Sunday, June 19, 2011

Pakistan, America, Cultural Sensitivity, and Giving Terrorists a Break

Pakistan's national leadership - or folks in that outfit - may be in an awkward situation. What passes for a national government in Pakistan apparently controls at least most of the capital city, and parts of some others - except, apparently, for places like the neighborhood where Osama bin Laden had an estate-size semi-fortified compound that nobody noticed.(May 4, 2011)

Nobody, that is, except for some folks who are now arrested (or not) by the alleged government of Pakistan. (June 15, 2011) And that's another topic.

Apparently, when it comes to places outside Islamabad and a few other parts of the country, Pakistan's national government has to tell tribal leaders when the national military is going to do something.

Like attack terrorists who are guests of the tribal leaders.

States' Rights, Pakistani Style?

In a way, I can see why coordinating with tribal leaders could be a good idea. Maybe Pakistan is organized sort of like the 13 colonies were, under the Articles of Confederation, after we booted George III's agents out: before we scrapped the Articles, and hammered out the Constitution that we've been tweaking ever since.

That said, Pakistan's nominal national government doesn't seem like a particularly reliable outfit. Individuals working for the government may realize that America and other western powers aren't as hard on Pakistanis as the Taliban - but the government as a whole seems to be inept. At best.

'Trust - But Verify'

After two attacks on terrorist installations found recently-evacuated sites, American officials thought they'd see what happened when they shared intelligence with Pakistani officials, a third time, and a fourth:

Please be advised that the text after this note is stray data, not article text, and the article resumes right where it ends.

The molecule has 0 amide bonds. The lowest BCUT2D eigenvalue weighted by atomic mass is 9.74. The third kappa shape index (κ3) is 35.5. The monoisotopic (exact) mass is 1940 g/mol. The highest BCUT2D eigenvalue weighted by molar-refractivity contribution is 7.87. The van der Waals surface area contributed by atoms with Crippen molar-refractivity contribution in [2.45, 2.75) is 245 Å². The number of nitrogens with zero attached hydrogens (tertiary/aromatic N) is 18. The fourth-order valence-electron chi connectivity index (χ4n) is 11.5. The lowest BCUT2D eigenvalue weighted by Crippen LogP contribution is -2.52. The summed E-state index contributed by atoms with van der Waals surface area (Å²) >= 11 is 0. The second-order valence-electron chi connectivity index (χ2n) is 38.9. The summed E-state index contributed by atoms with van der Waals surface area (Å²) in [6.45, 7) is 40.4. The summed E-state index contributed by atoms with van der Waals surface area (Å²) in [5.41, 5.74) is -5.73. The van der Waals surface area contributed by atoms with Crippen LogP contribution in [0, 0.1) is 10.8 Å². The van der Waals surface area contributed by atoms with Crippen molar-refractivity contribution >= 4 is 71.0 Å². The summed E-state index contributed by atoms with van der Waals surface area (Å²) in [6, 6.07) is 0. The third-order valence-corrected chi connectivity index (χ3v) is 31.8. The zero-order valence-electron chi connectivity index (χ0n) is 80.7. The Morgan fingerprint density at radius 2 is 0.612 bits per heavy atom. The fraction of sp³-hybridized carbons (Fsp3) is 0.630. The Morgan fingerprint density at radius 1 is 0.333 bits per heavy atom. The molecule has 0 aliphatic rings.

"...In the tradition of 'trust but verify,' the Americans carefully monitored the area with satellite and unmanned drones, to see what would happen, after sharing the information a third and fourth time, the officials said.

"In each case, they watched the militants depart within 24 hours, taking any weapons or bomb-making materials with them, just as militants had done the first two times. Only then, did they watch the Pakistani military visit each site, when the terror suspects and their wares were long gone, the officials said....
(Associated Press, via FoxNews.com)
I've put a longer excerpt from that article at the end of this post.1

No wonder Pakistani officials were upset, offended, insulted, and generally displeased when American officials said that somebody had talked.

Of course somebody had talked: those Americans were going to attack guests of tribal leaders. Guests who might start killing Pakistanis, again, the next time they were in a snit: but guests.

As American professors were so fond of pointing out: Ugly Americans have absolutely no respect for the cultural values of others. And that's another topic. Topics.

Related posts:In the news:
1Excerpt from yesterday's news:
"U.S. officials say Pakistan has apparently tipped off militants at two more bomb-building factories in its tribal areas, giving the terror suspects time to flee, after U.S. intelligence shared the locations with the Pakistani government.

"U.S. officials believe Pakistan's insistence on seeking local tribal elders' permission before raiding the areas may have most directly contributed to the militants' flight. U.S. officials have pushed for Pakistan to keep the location of such targets secret prior to the operations, but the Pakistanis say their troops cannot enter the lawless regions without giving the locals notice.

"The U.S. officials explained Saturday how they first offered the location of the third, and then the fourth site, in order to give Pakistan another chance to prove it could be trusted to go after the militants.

"In the tradition of 'trust but verify,' the Americans carefully monitored the area with satellite and unmanned drones, to see what would happen, after sharing the information a third and fourth time, the officials said.

"In each case, they watched the militants depart within 24 hours, taking any weapons or bomb-making materials with them, just as militants had done the first two times. Only then, did they watch the Pakistani military visit each site, when the terror suspects and their wares were long gone, the officials said....